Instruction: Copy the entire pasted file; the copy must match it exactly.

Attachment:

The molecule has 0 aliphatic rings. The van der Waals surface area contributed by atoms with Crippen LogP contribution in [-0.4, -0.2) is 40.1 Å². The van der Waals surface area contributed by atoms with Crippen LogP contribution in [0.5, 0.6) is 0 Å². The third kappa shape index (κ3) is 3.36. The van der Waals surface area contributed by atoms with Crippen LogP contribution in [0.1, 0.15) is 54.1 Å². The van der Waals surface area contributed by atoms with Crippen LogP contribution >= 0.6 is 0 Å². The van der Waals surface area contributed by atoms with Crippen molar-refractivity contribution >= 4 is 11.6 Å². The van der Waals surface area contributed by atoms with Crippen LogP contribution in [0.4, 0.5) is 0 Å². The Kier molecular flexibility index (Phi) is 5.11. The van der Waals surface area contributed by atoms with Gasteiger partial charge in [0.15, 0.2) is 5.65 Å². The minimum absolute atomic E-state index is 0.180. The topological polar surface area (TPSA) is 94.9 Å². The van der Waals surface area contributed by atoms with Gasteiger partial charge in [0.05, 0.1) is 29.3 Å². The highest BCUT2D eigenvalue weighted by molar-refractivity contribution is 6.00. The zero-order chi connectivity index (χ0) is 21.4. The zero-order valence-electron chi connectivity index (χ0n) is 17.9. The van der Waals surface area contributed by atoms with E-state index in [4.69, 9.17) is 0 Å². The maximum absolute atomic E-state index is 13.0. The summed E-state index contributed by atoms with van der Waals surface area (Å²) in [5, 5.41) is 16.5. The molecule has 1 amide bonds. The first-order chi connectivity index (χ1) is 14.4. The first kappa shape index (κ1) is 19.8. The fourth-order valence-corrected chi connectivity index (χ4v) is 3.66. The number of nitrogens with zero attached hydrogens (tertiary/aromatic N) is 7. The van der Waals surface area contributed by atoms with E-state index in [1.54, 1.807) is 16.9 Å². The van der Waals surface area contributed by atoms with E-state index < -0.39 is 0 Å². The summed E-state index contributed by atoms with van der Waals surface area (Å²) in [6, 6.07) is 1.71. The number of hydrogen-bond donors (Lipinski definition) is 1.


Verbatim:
The molecule has 0 aliphatic rings. The van der Waals surface area contributed by atoms with Crippen LogP contribution in [-0.4, -0.2) is 40.1 Å². The van der Waals surface area contributed by atoms with Crippen LogP contribution in [0.5, 0.6) is 0 Å². The third kappa shape index (κ3) is 3.36. The van der Waals surface area contributed by atoms with Crippen LogP contribution in [0.1, 0.15) is 54.1 Å². The van der Waals surface area contributed by atoms with Crippen LogP contribution >= 0.6 is 0 Å². The van der Waals surface area contributed by atoms with Crippen molar-refractivity contribution >= 4 is 11.6 Å². The van der Waals surface area contributed by atoms with Crippen LogP contribution in [0.4, 0.5) is 0 Å². The Kier molecular flexibility index (Phi) is 5.11. The van der Waals surface area contributed by atoms with Gasteiger partial charge in [0.15, 0.2) is 5.65 Å². The minimum absolute atomic E-state index is 0.180. The topological polar surface area (TPSA) is 94.9 Å². The van der Waals surface area contributed by atoms with Gasteiger partial charge in [0.05, 0.1) is 29.3 Å². The highest BCUT2D eigenvalue weighted by molar-refractivity contribution is 6.00. The zero-order chi connectivity index (χ0) is 21.4. The zero-order valence-electron chi connectivity index (χ0n) is 17.9. The van der Waals surface area contributed by atoms with E-state index in [4.69, 9.17) is 0 Å². The maximum absolute atomic E-state index is 13.0. The summed E-state index contributed by atoms with van der Waals surface area (Å²) in [5, 5.41) is 16.5. The molecule has 1 amide bonds. The first-order chi connectivity index (χ1) is 14.4. The first kappa shape index (κ1) is 19.8. The fourth-order valence-corrected chi connectivity index (χ4v) is 3.66. The number of nitrogens with zero attached hydrogens (tertiary/aromatic N) is 7. The van der Waals surface area contributed by atoms with E-state index in [1.54, 1.807) is 16.9 Å². The van der Waals surface area contributed by atoms with E-state index < -0.39 is 0 Å². The summed E-state index contributed by atoms with van der Waals surface area (Å²) in [6, 6.07) is 1.71. The number of hydrogen-bond donors (Lipinski definition) is 1.